Yet truly outstanding coaches are often not formally trained – their curiosity leads them to proceed by empirical observation. John Inverarity, the former Australian cricketer, enjoyed remarkable success as the coach of Kent and Warwickshire, then more recently as Australia’s chairman of selectors. But his career was in education, as a headmaster. His cricketing posts were usually sabbaticals and he spent much of his time pretending he was “doing little or nothing”. It was a trick to reinforce players’ self-reliance and avoid a dependency culture towards coaches.

Like Lovelock, Inverarity hated the assumption that a professional ought to look and behave in a certain way. Where Lovelock preferred woolly jumpers to lab coats, Inverarity refused to wear a tracksuit. He would wander out for the pre-match “warm-up” in his chinos.

In golf, Jimmy Ballard has arguably helped more major winners than any other coach. But he has, in effect, been hounded out of the professional game. His crime is trying to make golf simple, where many earn a living from making it complicated. Where swing coaches with inferior track records have become celebrities, Ballard remains on the periphery.

Lovelock’s point about the decline of the maverick is that it has been largely an unfortunate accident, not a deliberate purge. In science, the process of peer review and the funding of science by grant agencies prejudice against outsiders. The committees try to be fair but they are inevitably drawn from corporate science. Lovelock does not think all scientists should be like him, just that his type should not be made extinct. He wants curiosity to survive the American trend of turning science into a “team sport played for prizes and recognition”. Ironically, the same process has also depleted actual team sports.

I would add one qualification. In celebrating genuine mavericks, we should be vigilant about phoney ones. The litmus test of a genuine maverick is whether his eccentricity is incidental. The genuine eccentric does not consider himself eccentric; he thinks the rest of the world odd for persevering with its irrationalities. The true maverick feels the overwhelming need to do his work, enjoying moments of recognition along the way. The pseudo-maverick craves constant adulation, resenting the way work interrupts.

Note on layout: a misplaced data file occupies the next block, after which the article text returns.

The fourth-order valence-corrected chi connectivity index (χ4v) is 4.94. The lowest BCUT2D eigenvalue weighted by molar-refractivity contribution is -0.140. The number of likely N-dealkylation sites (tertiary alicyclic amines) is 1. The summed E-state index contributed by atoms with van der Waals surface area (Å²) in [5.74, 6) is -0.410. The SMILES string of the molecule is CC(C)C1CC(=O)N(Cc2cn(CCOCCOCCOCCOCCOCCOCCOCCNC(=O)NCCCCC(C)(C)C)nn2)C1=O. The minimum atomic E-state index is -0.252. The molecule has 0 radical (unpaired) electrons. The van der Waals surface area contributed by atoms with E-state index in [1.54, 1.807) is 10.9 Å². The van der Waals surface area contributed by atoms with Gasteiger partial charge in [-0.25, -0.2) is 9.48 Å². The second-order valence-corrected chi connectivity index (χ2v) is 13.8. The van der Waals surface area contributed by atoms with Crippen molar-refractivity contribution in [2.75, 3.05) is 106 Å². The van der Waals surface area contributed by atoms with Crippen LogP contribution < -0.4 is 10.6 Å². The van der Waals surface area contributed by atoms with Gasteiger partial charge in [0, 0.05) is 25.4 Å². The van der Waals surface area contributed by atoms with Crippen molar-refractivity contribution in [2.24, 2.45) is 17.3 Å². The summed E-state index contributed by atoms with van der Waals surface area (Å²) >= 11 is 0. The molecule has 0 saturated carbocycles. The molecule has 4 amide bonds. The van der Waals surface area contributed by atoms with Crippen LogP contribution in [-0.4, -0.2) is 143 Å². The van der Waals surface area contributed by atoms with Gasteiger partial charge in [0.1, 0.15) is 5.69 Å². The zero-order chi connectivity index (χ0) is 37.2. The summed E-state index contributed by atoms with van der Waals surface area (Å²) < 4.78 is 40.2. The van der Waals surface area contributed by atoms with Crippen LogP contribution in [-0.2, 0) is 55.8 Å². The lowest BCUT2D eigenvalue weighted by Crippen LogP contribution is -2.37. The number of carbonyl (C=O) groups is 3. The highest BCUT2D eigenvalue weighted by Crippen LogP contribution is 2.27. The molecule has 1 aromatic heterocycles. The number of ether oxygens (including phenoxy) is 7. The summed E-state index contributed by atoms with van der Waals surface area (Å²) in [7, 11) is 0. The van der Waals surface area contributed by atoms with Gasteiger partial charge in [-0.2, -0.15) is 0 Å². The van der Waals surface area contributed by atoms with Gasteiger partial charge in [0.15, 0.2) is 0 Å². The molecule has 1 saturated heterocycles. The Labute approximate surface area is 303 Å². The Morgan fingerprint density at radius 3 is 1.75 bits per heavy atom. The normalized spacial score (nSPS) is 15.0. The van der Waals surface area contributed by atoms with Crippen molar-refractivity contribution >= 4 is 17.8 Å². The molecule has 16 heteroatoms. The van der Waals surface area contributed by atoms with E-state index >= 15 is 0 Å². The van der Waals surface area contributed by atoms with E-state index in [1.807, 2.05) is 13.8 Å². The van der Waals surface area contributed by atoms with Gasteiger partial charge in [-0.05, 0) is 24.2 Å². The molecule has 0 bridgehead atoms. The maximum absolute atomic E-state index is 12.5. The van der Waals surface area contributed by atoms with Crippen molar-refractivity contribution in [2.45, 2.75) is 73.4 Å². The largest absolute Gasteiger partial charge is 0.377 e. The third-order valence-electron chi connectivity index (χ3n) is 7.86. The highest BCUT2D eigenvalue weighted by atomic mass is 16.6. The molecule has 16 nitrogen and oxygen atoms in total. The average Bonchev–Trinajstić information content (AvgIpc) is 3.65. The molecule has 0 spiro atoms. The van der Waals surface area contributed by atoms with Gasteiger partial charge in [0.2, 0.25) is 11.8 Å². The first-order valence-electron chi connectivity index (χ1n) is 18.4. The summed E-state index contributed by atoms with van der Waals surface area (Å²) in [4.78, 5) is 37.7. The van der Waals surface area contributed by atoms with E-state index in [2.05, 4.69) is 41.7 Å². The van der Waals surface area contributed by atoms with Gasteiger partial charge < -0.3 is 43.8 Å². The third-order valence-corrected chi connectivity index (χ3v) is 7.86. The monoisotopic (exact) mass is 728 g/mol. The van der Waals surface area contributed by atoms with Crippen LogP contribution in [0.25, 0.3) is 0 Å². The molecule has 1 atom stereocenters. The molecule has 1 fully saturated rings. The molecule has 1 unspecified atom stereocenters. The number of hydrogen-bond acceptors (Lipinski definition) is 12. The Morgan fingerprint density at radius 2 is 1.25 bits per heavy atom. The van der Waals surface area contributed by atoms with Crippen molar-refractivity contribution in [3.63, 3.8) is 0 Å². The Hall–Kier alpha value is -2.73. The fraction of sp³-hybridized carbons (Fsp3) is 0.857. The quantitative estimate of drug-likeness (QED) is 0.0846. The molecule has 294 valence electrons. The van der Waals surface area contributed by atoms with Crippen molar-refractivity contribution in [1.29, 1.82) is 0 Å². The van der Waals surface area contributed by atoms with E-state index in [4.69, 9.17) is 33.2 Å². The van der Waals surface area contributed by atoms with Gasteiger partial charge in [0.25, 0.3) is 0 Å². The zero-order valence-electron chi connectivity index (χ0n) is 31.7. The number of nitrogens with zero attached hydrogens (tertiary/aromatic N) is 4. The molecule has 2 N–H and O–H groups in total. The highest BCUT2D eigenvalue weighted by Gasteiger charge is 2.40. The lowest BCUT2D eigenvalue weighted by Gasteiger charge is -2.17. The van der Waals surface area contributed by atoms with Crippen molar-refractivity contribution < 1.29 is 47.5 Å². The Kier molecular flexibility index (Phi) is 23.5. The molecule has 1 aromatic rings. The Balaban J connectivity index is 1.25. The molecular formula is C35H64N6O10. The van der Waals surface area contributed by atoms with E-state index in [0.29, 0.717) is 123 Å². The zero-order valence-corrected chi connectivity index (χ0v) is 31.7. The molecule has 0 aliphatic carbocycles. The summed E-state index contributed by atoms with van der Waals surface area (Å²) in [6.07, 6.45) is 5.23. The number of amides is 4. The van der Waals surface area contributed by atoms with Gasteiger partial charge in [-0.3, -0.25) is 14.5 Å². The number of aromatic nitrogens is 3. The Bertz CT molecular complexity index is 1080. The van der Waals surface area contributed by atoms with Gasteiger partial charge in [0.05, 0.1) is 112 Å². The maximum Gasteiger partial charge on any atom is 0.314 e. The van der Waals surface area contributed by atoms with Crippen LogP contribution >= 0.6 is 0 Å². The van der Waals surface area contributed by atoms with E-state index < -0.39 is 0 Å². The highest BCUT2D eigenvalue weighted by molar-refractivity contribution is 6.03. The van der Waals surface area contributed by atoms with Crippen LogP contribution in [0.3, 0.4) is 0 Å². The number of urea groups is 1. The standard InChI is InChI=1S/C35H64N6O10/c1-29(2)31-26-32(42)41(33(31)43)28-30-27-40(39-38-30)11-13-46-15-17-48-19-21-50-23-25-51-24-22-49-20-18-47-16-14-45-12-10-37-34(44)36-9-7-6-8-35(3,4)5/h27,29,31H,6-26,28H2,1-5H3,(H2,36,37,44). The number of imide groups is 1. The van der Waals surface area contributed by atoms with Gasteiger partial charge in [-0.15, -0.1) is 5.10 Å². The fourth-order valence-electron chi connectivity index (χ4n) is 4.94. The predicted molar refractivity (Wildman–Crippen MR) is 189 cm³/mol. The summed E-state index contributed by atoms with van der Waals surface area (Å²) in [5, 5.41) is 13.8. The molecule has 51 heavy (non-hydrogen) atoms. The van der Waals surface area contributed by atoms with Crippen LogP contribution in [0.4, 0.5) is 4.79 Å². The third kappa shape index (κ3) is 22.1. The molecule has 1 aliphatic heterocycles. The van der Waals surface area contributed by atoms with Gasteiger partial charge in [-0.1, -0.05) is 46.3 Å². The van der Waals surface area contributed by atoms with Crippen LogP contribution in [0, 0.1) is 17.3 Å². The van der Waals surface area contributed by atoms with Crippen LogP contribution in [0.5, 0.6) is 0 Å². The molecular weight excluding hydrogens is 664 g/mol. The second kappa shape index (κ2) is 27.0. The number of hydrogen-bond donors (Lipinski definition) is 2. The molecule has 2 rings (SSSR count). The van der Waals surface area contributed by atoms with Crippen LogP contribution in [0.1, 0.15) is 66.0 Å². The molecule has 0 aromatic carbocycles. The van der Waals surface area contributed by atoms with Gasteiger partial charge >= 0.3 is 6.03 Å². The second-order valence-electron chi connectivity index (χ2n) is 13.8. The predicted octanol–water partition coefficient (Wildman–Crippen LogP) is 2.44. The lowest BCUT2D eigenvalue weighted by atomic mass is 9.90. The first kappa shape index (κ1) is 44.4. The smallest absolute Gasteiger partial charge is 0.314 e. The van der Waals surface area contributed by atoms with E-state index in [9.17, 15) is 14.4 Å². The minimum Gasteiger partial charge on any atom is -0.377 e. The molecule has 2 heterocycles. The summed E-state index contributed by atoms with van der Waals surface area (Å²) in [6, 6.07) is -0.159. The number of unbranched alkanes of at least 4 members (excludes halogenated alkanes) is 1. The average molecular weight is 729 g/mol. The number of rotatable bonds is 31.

As James Lovelock’s book reminded me, Mario Balotelli has nothing in common with Eric Cantona. 

Ed Smith’s latest book is “Luck: a Fresh Look at Fortune” (Bloomsbury, £8.99)

Ed Smith is a journalist and author, most recently of Luck. He is a former professional cricketer and played for both Middlesex and England.

This article first appeared in the 06 November 2014 issue of the New Statesman, Running out of Time

Photo:Getty
Show Hide image

Labour is a pioneer in fighting sexism. That doesn't mean there's no sexism in Labour

While we campaign against misogyny, we must not fall into the trap of thinking Labour is above it; doing so lets women members down and puts the party in danger of not taking them seriously when they report incidents. 

I’m in the Labour party to fight for equality. I cheered when Labour announced that one of its three Budget tests was ensuring the burden of cuts didn’t fall on women. I celebrated the party’s record of winning rights for women on International Women’s Day. And I marched with Labour women to end male violence against women and girls.

I’m proud of the work we’re doing for women across the country. But, as the Labour party fights for me to feel safer in society, I still feel unsafe in the Labour party.